Reflections on the Nobel Prize

Nobel PrizeI'm not sure I believe in human objectivity. I do believe that some humans try to be objective more than others do. I appreciate those folks. For the record, everyone is entitled to their opinion. But, they are not entitled to feign objectivity when their opinion is not truly objective.

For the record, I don't think President Obama deserved the Nobel Prize. He doesn't appear to think so either. I actually feel a bit bad for him…because I don't think he would have chosen to win. I also think he handled the situation well this morning. 

When I heard that President Obama had been awarded the Peace Prize and heard the committee's comments, I thought: "Why couldn't they have said this sort of thing sooner." When awards were given to various ideologues in recent times, the committee hid behind a see-through curtain of supposed objectivity. I don't mind if an awards-grating body wants to give out awards to those who best further it's political, social, or religious agenda. I just want them to say that's what they're doing. The reason they don't is because they think it would diminish the prestige of the award and perhaps their agenda–as the two are somewhat tied together. 

This morning, the Washington Post's Jackson Diehl wrote:

At least the Nobel committee came clean this time. In awarding the
peace prize to President Obama its chairman acknowledged that it did so
because it agrees with and wants to promote his politics.

"We are hoping this may contribute a little bit for what he is
trying to do," Thorbjorn Jagland, the chairman of the Norwegian Nobel
Committee, said this morning. The prize "is a clear signal to the world
that we want to advocate the same as he has done to promote
international diplomacy."

The confession of political motive should be no surprise following
the Nobel committee's behavior during the Bush administration, when the
peace prize was regularly handed to fierce opponents of the president
–from Jimmy Carter to Al Gore to Mohammed ElBaradei of the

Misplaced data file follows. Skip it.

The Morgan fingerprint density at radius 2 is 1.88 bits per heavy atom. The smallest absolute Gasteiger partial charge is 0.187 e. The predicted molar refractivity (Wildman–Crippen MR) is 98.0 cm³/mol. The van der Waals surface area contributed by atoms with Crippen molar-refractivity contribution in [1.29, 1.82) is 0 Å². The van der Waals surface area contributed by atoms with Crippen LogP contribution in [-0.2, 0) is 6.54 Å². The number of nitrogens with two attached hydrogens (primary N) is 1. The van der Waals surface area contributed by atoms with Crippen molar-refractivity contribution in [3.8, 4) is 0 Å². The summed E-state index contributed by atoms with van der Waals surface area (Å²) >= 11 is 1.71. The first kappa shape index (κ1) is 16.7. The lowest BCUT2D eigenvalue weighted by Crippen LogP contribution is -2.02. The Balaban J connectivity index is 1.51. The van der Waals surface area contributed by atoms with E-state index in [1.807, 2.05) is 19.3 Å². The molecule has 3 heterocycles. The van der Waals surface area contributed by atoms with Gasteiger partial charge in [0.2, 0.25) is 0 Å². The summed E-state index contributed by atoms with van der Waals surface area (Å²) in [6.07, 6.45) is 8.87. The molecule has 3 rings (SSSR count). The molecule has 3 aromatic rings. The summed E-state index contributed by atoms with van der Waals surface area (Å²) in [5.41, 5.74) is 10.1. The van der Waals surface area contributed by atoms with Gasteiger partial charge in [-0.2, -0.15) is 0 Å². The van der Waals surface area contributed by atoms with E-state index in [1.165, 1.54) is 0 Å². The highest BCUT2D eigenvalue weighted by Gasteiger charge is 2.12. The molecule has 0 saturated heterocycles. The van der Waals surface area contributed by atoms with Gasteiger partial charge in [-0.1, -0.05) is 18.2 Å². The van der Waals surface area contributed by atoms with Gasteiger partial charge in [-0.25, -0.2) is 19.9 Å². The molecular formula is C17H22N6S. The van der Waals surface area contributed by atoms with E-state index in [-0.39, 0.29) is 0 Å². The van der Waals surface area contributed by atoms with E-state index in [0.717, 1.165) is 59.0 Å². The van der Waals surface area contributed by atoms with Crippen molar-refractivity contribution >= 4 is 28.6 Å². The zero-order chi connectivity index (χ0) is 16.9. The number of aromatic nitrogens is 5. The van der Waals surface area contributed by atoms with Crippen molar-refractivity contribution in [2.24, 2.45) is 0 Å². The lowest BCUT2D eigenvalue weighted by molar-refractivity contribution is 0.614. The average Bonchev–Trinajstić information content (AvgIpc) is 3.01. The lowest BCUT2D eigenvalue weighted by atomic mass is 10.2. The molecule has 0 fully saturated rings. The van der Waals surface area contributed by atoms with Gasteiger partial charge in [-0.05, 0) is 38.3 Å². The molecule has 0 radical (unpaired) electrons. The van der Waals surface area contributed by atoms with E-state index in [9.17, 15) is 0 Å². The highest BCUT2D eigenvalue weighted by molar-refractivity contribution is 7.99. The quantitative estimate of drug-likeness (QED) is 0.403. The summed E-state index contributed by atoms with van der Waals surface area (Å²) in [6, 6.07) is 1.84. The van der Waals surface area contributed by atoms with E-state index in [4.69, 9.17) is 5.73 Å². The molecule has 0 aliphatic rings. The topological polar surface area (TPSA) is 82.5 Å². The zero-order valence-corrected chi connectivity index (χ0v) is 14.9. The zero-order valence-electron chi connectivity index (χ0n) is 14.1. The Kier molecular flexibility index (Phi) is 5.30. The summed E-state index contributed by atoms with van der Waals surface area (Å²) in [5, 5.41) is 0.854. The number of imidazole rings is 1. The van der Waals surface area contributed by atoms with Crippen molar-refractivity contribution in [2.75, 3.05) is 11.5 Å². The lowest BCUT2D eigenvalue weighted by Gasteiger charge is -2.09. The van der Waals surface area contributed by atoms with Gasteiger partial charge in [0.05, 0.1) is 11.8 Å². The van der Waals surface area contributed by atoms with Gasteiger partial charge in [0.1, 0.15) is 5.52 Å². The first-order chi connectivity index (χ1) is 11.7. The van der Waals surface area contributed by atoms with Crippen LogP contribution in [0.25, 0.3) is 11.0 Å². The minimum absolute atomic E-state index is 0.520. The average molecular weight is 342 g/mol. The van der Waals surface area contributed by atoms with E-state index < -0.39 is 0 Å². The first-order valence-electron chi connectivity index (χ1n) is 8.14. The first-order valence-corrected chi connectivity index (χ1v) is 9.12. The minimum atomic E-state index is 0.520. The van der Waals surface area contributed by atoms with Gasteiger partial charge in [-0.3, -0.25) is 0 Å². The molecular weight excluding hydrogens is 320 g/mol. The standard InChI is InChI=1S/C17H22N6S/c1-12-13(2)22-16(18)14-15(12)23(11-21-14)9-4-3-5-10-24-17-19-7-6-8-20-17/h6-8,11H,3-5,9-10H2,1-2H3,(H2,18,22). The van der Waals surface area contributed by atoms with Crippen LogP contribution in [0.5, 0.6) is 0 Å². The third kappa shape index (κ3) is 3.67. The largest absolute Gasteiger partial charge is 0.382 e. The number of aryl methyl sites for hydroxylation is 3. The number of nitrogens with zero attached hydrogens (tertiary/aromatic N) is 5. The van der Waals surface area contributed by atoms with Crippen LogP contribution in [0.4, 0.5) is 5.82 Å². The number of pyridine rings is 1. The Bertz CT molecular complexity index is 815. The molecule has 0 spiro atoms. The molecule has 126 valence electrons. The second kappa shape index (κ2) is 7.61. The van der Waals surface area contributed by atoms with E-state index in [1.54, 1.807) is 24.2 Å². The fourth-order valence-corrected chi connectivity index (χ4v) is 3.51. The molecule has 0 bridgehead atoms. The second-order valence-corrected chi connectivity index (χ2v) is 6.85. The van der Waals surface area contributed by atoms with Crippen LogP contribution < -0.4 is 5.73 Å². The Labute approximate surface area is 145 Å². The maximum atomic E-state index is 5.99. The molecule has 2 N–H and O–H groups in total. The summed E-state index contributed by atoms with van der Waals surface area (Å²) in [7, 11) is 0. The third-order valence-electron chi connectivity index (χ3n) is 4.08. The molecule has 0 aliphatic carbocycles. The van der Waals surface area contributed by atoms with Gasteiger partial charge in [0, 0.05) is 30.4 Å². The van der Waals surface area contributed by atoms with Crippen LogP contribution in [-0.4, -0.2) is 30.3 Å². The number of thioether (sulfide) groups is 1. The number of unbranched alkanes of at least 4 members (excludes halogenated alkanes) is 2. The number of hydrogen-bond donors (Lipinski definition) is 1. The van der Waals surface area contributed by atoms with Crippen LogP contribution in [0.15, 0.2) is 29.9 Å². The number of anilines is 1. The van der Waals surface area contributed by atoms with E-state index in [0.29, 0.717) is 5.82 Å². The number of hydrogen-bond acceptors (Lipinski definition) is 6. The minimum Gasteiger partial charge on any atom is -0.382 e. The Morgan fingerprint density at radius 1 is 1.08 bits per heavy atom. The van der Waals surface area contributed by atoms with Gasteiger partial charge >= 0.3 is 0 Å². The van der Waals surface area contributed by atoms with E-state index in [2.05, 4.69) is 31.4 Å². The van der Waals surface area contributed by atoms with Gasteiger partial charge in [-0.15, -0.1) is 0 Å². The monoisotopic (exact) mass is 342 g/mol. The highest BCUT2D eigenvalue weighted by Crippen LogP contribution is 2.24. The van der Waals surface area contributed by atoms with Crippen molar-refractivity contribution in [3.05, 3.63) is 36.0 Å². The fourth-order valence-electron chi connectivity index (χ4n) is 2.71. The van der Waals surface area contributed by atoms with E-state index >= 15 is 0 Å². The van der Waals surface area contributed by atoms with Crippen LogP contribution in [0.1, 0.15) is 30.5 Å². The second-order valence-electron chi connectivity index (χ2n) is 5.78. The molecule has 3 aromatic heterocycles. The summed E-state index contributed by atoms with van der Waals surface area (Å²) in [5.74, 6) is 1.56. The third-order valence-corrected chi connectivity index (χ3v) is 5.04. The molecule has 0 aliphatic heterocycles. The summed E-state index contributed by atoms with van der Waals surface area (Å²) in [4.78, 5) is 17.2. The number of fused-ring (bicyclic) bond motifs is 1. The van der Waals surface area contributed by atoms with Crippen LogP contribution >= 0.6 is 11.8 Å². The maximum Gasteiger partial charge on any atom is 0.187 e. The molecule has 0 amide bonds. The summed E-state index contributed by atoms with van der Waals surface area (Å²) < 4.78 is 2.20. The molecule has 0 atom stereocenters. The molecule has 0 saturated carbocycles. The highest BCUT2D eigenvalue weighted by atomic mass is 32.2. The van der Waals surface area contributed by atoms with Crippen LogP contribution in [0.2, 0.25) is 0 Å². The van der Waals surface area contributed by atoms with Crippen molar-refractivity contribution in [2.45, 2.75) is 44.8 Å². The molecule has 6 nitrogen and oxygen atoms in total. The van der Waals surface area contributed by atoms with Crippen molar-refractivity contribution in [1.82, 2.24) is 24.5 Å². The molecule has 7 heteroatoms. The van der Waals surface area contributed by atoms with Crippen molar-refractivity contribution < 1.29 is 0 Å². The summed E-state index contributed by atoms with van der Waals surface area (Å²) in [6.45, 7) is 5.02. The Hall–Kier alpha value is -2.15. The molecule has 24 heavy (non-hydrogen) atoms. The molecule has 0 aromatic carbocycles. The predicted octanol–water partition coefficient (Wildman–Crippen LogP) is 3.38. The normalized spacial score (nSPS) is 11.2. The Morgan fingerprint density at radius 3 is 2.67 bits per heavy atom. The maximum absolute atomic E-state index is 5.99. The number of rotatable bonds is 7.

International Atomic Energy
Agency.

In those cases, though, the committee denied
that its intentions were political. Now Jagland doesn't mince words.
"We have to get the world on the right track again," the New York Times
quoted him as saying. "Look at the level of confrontation we had just a
few years ago. Now we get a man who is not only willing but probably
able to open dialogue and strengthen international institutions."

One of the reasons that many people my age don't trust institutions…including the church…is because even the best of them (so-called) has a difficult time owning up to their true intentions. They have a tough time saying what they really think and telling us what they are really after. They have a tough time simply saying that they want to promote a certain agenda…and allowing us to choose whether we want to support that agenda. Bias is not really the problem. Bias masquerading as objectivity is the problem.

When allegedly objective prestigious awards and institutions like the Nobel Prize committee, Pulitzer committee, Oscars, mainstream media, etc., all have finally admitted some political/social agenda after years of saying the opposite, it leaves some asking, "Who is trustworthy?"

Here's the deeply profound answer: It's the one who tells the truth…the first time.

It isn't the church's job to be objective…or appear so. I see many churches today in which it would take you an awfully long time to figure out they had much to do with Jesus. In fact, sometimes, it isn't until the membership class that "expectations" are rolled out for people and they hear plain talk about Jesus. Until then, the red carpet is out, and the basin and towel are kept in a back closet somewhere.

The church is not objective when it comes to the Core. The church should always listen. It should be open to appropriate change. It should always be a beacon of humility. However, the church can't go smoke and mirrors with it's message or stoop to the level of relativism because it wants to appear objective. The church should seek to be "objective" in other senses (like being fair with people), but not that one.

I believe in Jesus. I believe He is the only way to heaven. When I become a Christian, I'm not objective on that fact any more. I shouldn't claim or feign objectivity. Instead, I should preach Jesus plainly in the best way I know how and let people decide whether they want to follow Him or not. This doesn't mean be rude, foolish, or completely insensitive in how we communicate gospel's truth. It means we're honest with people from the start.

It's not objective. But, it is more truthful, and thus, more faithful.

Dr. Tim Spivey is Lead Planter of New Vintage Church in San Diego, California. He is the author of numerous articles and one book, "Jesus: The Powerful Servant." A sought after speaker for events, Tim also serves as Adjunct Professor of Religion at Pepperdine University. Tim serves as a church consultant, and his writings are featured on ChurchLeaders.com, Church Executive magazine, Faith Village, Sermon Central, and Giving Rocket.

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